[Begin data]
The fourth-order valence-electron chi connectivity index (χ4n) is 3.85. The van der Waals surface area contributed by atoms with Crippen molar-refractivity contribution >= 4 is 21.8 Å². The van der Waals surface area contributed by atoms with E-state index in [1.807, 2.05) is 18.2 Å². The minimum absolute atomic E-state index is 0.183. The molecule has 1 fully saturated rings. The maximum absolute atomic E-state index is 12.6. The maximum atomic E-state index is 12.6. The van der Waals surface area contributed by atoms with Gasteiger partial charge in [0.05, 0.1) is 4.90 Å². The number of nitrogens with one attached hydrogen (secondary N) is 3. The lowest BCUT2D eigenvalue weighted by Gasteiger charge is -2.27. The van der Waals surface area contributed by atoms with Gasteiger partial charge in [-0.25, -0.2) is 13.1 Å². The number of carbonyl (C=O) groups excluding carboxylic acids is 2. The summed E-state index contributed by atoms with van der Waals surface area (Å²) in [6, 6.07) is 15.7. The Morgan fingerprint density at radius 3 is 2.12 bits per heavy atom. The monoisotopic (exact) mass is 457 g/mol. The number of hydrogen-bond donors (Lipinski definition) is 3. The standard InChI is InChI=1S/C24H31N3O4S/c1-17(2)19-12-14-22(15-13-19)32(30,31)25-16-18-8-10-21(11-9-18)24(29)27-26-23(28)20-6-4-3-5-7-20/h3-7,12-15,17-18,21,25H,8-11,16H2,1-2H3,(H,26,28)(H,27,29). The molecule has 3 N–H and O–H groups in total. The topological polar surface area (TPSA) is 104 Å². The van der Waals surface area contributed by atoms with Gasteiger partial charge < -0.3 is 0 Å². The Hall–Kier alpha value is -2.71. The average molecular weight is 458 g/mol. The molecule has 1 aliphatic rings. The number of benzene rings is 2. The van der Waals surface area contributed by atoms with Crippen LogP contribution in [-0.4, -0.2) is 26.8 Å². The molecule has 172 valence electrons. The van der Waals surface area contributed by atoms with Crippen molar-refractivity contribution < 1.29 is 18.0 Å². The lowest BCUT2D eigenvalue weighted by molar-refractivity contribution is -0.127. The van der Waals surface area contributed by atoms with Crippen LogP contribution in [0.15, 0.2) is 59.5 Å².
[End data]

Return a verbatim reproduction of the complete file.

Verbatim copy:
The fourth-order valence-electron chi connectivity index (χ4n) is 3.85. The van der Waals surface area contributed by atoms with Crippen molar-refractivity contribution >= 4 is 21.8 Å². The van der Waals surface area contributed by atoms with E-state index in [1.807, 2.05) is 18.2 Å². The minimum absolute atomic E-state index is 0.183. The molecule has 1 fully saturated rings. The maximum absolute atomic E-state index is 12.6. The maximum atomic E-state index is 12.6. The van der Waals surface area contributed by atoms with Gasteiger partial charge in [0.05, 0.1) is 4.90 Å². The number of nitrogens with one attached hydrogen (secondary N) is 3. The lowest BCUT2D eigenvalue weighted by Gasteiger charge is -2.27. The van der Waals surface area contributed by atoms with Gasteiger partial charge in [-0.25, -0.2) is 13.1 Å². The number of carbonyl (C=O) groups excluding carboxylic acids is 2. The summed E-state index contributed by atoms with van der Waals surface area (Å²) in [6, 6.07) is 15.7. The Morgan fingerprint density at radius 3 is 2.12 bits per heavy atom. The monoisotopic (exact) mass is 457 g/mol. The number of hydrogen-bond donors (Lipinski definition) is 3. The standard InChI is InChI=1S/C24H31N3O4S/c1-17(2)19-12-14-22(15-13-19)32(30,31)25-16-18-8-10-21(11-9-18)24(29)27-26-23(28)20-6-4-3-5-7-20/h3-7,12-15,17-18,21,25H,8-11,16H2,1-2H3,(H,26,28)(H,27,29). The molecule has 3 N–H and O–H groups in total. The topological polar surface area (TPSA) is 104 Å². The van der Waals surface area contributed by atoms with Gasteiger partial charge < -0.3 is 0 Å². The Hall–Kier alpha value is -2.71. The average molecular weight is 458 g/mol. The molecule has 1 aliphatic rings. The number of benzene rings is 2. The van der Waals surface area contributed by atoms with Crippen LogP contribution in [-0.4, -0.2) is 26.8 Å². The molecule has 172 valence electrons. The van der Waals surface area contributed by atoms with Crippen molar-refractivity contribution < 1.29 is 18.0 Å². The lowest BCUT2D eigenvalue weighted by molar-refractivity contribution is -0.127. The van der Waals surface area contributed by atoms with Crippen LogP contribution in [0.15, 0.2) is 59.5 Å².